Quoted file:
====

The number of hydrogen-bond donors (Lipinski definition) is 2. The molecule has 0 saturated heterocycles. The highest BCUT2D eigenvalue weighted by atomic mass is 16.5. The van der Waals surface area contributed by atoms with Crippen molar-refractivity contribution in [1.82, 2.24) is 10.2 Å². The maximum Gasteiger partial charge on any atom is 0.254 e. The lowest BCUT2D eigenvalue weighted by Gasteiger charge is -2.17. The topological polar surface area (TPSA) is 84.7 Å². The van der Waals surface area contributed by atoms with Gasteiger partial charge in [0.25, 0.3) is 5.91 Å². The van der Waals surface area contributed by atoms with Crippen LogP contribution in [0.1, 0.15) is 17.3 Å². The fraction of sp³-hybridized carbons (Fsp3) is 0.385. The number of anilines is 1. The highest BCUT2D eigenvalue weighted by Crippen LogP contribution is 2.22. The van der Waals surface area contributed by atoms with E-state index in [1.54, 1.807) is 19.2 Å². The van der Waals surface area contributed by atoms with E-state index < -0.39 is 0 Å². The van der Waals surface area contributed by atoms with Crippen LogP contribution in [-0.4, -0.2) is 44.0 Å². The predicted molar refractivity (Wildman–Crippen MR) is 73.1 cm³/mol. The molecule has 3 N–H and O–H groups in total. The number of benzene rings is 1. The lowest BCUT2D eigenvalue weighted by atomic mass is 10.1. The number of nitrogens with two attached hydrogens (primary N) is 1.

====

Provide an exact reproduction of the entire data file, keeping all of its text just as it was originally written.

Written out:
The number of hydrogen-bond donors (Lipinski definition) is 2. The molecule has 0 saturated heterocycles. The highest BCUT2D eigenvalue weighted by atomic mass is 16.5. The van der Waals surface area contributed by atoms with Crippen molar-refractivity contribution in [1.82, 2.24) is 10.2 Å². The maximum Gasteiger partial charge on any atom is 0.254 e. The lowest BCUT2D eigenvalue weighted by Gasteiger charge is -2.17. The topological polar surface area (TPSA) is 84.7 Å². The van der Waals surface area contributed by atoms with Gasteiger partial charge in [0.25, 0.3) is 5.91 Å². The van der Waals surface area contributed by atoms with Crippen LogP contribution in [0.1, 0.15) is 17.3 Å². The fraction of sp³-hybridized carbons (Fsp3) is 0.385. The number of anilines is 1. The highest BCUT2D eigenvalue weighted by Crippen LogP contribution is 2.22. The van der Waals surface area contributed by atoms with E-state index in [1.54, 1.807) is 19.2 Å². The van der Waals surface area contributed by atoms with E-state index < -0.39 is 0 Å². The van der Waals surface area contributed by atoms with Crippen LogP contribution in [-0.4, -0.2) is 44.0 Å². The predicted molar refractivity (Wildman–Crippen MR) is 73.1 cm³/mol. The molecule has 3 N–H and O–H groups in total. The number of benzene rings is 1. The lowest BCUT2D eigenvalue weighted by atomic mass is 10.1. The number of nitrogens with two attached hydrogens (primary N) is 1.